‘Unlike the Shah Rukh Khan in Darr, Baazigar, Kuch Kuch Hota Hai and Dilwale Dulhaniya Le Jayenge, there’s an amazing child-like vulnerability and honesty in the Shah Rukh of Devdas.’
Devdas was the only Indian film that Time magazine picked as one of the top 10 films of 2002 from around the world.
“It fills me with immense pride and amazing memories of the times when we made the film against all odds and took it to Cannes,” Director Sanjay Leela Bhansali tells Subhash K Jha. “Devdas was selected in the non-competition section of the Cannes Film Festival. It was not easy making Devdas. I suffered a lot. When the film was invited to Cannes, it felt like my two-and-half years of penance has paid off.
“It was God’s way of telling me, ‘You’ve suffered enough. Now it’s time for the happiness to begin.’
“I had to move at twice my original speed to get the film ready in time for Cannes. We were caught completely by surprise. We had sent them an almost-finished film on BETA video but there was no time for fine tuning.
“Devdas was meant to be seen on the large screen. That the Cannes jury appreciated it on the small screen is a miracle. When the e-mail arrived from Cannes, it was a very important moment in my life. I felt happy from deep down in my being. For the first time in two-and-a-half-years, I was excited about something other than making the film.”
When Devdas opened on July 12, 2002, it got some scathing reviews in India and that really hurt Bhansali.
“I was criticised for making Devdas ostentatious. But stark and realistic cinema isn’t the only real cinema in this country. Devdas isn’t a real film. It isn’t in the same genre as Mira Nair’s Monsoon Wedding where the camera’s presence is so understated, it almost disappears.
“You feel you are at a real wedding. I’m glad the spectrum of Indian cinema now stretches all the way from Mira Nair to Satyajit Ray. He had his way. I have mine. My Devdas was a tribute to all the mainstream masters, from Mehboob Khan, K Asif and V Shantaram to Raj Kapoor.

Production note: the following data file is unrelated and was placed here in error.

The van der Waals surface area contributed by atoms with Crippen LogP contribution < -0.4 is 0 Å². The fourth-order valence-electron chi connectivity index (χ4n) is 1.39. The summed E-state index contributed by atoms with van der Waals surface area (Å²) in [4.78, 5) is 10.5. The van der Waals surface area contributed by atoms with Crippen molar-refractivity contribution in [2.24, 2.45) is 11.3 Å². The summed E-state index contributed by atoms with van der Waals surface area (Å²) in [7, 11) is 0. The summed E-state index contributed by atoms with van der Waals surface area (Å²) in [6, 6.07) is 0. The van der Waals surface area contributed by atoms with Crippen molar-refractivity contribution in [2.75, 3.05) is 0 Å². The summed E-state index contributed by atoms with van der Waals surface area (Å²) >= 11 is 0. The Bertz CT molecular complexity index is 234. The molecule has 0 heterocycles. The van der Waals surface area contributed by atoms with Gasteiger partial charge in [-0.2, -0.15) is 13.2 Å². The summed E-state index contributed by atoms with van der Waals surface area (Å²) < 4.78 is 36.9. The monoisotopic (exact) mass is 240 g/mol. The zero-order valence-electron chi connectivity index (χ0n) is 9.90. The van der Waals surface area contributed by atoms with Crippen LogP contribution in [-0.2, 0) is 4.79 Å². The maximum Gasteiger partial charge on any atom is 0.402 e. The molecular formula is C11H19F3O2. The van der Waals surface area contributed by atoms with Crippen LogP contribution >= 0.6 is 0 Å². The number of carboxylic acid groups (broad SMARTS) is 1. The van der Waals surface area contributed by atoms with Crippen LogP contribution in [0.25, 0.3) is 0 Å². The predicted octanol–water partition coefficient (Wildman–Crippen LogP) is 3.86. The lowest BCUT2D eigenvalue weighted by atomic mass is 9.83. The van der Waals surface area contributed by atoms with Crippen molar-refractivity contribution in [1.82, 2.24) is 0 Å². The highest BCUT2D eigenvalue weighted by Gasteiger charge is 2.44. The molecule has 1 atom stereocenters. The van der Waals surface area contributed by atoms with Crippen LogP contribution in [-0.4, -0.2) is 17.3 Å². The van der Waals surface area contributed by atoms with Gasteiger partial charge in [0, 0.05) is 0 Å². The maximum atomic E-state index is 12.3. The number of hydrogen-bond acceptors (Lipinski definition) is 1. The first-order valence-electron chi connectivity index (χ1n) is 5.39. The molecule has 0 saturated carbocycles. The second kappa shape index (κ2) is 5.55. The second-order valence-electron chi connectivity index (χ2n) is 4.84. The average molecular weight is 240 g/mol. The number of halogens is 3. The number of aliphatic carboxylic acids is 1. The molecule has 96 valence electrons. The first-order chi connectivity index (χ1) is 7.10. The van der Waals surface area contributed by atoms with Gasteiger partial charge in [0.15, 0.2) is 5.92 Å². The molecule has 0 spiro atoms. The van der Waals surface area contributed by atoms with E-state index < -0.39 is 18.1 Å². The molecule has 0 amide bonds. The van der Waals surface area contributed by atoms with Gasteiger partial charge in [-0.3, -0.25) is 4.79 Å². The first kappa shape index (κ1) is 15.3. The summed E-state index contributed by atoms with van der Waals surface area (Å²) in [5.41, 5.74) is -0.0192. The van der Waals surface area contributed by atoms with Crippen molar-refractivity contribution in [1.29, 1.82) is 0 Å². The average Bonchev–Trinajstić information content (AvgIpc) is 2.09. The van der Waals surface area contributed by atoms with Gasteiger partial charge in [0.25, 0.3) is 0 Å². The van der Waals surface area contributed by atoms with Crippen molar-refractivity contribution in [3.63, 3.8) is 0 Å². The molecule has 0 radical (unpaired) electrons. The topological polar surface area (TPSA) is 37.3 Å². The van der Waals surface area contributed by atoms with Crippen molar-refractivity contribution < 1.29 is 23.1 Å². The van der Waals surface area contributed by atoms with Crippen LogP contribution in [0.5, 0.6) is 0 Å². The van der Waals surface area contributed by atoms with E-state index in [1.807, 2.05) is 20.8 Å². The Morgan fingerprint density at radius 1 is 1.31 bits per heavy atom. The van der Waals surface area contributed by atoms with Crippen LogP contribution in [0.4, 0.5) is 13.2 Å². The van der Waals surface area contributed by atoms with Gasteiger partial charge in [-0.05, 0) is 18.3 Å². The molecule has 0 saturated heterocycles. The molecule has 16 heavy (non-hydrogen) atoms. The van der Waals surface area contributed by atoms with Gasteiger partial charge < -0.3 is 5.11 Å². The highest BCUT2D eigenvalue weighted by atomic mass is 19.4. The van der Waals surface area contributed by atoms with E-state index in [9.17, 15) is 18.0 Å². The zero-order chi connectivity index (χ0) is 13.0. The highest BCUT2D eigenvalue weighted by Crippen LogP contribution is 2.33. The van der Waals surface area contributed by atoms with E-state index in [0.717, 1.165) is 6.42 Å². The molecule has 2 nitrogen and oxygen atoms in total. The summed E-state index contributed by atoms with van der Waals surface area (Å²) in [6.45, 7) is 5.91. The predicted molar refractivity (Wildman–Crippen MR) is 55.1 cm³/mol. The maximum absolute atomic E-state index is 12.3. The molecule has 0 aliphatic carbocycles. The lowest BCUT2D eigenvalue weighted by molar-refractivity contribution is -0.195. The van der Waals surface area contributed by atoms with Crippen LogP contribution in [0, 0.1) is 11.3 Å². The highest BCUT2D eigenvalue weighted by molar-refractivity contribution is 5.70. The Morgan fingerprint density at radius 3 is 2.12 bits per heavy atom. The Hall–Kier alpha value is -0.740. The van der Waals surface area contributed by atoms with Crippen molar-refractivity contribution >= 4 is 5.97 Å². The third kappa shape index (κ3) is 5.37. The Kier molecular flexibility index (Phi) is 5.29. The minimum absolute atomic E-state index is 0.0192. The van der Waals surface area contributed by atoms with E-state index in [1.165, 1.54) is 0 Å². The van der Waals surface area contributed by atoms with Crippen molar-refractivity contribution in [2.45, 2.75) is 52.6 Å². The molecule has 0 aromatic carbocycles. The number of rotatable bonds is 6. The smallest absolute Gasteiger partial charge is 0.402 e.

“I am not saying critics shouldn’t have criticised my film. But they should have judged the film within the genre and format that I had chosen. Bimal Roy’s Devdas wasn’t the only way of filming the Sarat Chandra story. My way is also a way. Another director can make the same story in another way.”
Bhansali had studied the original novel by Sarat Chandra Chatterjee closely.
“I read the Sarat Chandra novel in Hindi thrice. Even before that, I read a 40-page English translation and I was completely hooked.
“I made all my notes and underlined all the key passages in the English translation. My version of Devdas began to crystallise in my mind at that point of time.
“I wanted to make a film that celebrated grandeur and grace. Gandhiji was a frail man, but when he walked on the road, everyone turned to look at him.
“Why does everyone stand up the minute Lataji enters a room? It’s her aura which commands respect. It’s what’s inherent in her that makes people worship her. Likewise, the qualities in Saratbabu‘s novel are timeless.”
Eyebrows were raised when SLB chose Shah Rukh Khan to play Devdas, but the director was adamant.
“The challenge of having Shah Rukh express implosive rage was what got me.
“If I let Devdas behave like Shah Rukh, he’d be a lot more mobile on screen. Unlike the Shah Rukh Khan in Darr, Baazigar, Kuch Kuch Hota Hai and Dilwale Dulhaniya Le Jayenge, there’s an amazing child-like vulnerability and honesty in the Shah Rukh of Devdas.
“When my Devdas looks at his mother, he looks as a child not a man. To me, Devdas is as honest a child in his emotions.
“Unlike the character in the novel, he never disguises his emotions. He doesn’t calculate his emotional expressions. He’s not corrupted. That’s the most endearing part of his personality.
“He’ll always be the archetypal lover because he’s innocent. And we crave that innocence in our life.
Speaking of his role in Devdas, Shah Rukh Khan had said, “Devdas is that traveller who wants everything and nothing. He’s a winner and loser. It’s very strange. When I read the book, Paro calls Devdas ‘Da‘, which means brother. So he’s a lover and a brother at the same time. How did this happen? It can only happen with Devdas.”
“I don’t know how I did it. It just happened. A lot of people compare the film to the novel. According to me, very few people have the right to read the novel. You can’t read Devdas with pre-conceptions and expectations. Each time I read Devdas, I find a different mood in it.”
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